Main Article 7H57 by Richard Pavlicek

You don’t have to be a mathematician to be an excellent bridge player. In fact, it has been evidenced over the years that mathematical theorists seldom reach the top echelon in bridge. Why not? Because it is rarely necessary to know the exact odds or percentages to play a bridge hand correctly. As the story goes, a good mathematician can quote you his exact chances of success — probably to at least two decimal places — after he has *gone down* in his contract.

The key to successful play is to have a logical and practical mind. Try to find two or more chances, then look for a line of play that will take advantage of as many of the chances as possible. Witness this deal from a recent Swiss team event:

3 NT South

K 9 4 2 A 2 A Q 8 6 4 A 4 | ||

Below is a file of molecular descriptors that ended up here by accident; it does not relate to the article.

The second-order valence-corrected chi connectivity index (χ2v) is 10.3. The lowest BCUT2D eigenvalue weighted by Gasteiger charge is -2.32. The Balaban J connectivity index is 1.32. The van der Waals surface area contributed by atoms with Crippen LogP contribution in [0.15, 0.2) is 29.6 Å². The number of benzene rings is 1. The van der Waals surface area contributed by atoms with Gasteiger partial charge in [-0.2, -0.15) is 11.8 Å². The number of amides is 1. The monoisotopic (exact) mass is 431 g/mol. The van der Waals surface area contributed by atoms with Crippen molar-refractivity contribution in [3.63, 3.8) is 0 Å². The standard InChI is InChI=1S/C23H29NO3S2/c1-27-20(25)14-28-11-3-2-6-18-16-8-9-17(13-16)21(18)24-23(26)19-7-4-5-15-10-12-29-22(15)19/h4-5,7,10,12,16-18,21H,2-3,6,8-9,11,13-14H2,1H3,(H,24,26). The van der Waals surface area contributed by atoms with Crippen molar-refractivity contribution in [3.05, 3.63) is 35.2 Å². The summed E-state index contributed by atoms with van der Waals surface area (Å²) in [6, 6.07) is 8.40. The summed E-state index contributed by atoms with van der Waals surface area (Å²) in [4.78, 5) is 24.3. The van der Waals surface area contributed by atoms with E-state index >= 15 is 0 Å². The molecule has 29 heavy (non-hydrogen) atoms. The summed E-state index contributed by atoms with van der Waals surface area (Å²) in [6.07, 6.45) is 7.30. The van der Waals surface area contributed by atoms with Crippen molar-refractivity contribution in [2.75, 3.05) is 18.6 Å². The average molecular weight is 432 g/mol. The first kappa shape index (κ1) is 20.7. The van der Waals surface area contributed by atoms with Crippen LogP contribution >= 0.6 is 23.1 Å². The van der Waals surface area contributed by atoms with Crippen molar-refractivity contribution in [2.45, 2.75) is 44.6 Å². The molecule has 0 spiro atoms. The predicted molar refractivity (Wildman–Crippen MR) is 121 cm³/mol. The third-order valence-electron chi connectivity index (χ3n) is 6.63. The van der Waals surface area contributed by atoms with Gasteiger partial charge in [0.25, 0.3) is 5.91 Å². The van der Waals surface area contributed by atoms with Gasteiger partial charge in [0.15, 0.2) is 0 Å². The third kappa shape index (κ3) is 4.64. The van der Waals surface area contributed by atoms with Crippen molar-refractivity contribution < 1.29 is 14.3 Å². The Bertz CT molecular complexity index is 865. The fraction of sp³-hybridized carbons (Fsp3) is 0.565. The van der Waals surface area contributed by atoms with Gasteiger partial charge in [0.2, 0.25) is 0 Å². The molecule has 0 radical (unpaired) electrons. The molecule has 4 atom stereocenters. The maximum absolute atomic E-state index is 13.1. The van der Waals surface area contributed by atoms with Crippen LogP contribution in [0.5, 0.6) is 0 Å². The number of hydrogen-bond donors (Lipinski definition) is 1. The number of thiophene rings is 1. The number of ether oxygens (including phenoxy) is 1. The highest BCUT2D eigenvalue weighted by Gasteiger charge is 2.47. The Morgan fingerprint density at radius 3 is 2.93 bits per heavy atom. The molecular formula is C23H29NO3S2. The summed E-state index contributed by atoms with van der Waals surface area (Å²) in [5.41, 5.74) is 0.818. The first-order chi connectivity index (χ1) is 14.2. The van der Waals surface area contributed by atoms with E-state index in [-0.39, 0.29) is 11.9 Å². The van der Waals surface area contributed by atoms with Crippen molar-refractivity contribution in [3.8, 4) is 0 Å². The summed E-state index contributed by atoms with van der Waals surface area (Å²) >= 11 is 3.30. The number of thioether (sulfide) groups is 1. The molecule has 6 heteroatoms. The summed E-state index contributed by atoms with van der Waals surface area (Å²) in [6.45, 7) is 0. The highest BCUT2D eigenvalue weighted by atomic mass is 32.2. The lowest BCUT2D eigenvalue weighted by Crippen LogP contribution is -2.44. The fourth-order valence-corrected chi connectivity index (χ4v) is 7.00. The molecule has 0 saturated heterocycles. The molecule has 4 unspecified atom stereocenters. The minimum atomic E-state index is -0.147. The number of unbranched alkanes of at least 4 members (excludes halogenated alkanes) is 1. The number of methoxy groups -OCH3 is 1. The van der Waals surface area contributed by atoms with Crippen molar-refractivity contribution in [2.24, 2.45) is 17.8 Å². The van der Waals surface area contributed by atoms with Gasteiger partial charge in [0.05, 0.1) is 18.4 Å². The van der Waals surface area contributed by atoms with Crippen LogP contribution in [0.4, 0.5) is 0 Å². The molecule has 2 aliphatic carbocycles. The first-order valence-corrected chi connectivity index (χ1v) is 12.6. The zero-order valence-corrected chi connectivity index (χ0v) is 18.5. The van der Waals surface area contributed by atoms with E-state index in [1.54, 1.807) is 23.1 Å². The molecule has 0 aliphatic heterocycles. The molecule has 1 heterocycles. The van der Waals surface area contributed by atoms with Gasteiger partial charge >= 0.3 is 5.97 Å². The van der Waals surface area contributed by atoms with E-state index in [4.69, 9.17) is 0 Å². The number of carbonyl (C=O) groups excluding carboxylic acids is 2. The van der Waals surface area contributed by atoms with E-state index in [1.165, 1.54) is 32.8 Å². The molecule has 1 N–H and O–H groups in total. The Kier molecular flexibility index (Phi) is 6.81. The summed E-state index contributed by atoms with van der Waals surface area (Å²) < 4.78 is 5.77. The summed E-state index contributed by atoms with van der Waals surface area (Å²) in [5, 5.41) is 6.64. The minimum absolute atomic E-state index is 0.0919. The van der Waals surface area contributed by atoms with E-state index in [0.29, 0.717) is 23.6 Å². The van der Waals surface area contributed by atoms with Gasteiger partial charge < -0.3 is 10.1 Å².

A 7 K 10 7 6 5 10 7 8 6 5 2 | Q J 10 8 J 9 8 4 K J 9 9 7 | |

Lead: 6 | 6 5 3 Q 3 5 3 2 K Q J 10 3 |

WestPass All Pass | North1 2 NT | EastPass Pass | South1 NT 3 NT |

You breathe a sigh of relief when you win the Q at trick one. There are eight top tricks: two hearts, one diamond and five clubs. Pretend you can’t see the E-W hands and ask yourself how you would play. Would you (1) run the clubs, (2) lead a diamond to the queen, or (3) lead a spade to the king?

First, you cannot gain a trick in clubs; you already have five. So options 2 and 3 are the only chances to make your contract. It is very important which chance you try first.

If you take the diamond finesse and it loses, a heart back will knock out your last stopper. Now you are history! The opponents can set you regardless of what you do next.

The right play is to lead a *spade to the king*. This wins as the cards lie. But note that if East were able to capture the K, you would still be alive to try the diamond finesse (except in the extreme unlikelihood that East has A-Q-J-10-x). Leading the spade first gives you two chances instead of just one.
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© 1996 Richard Pavlicek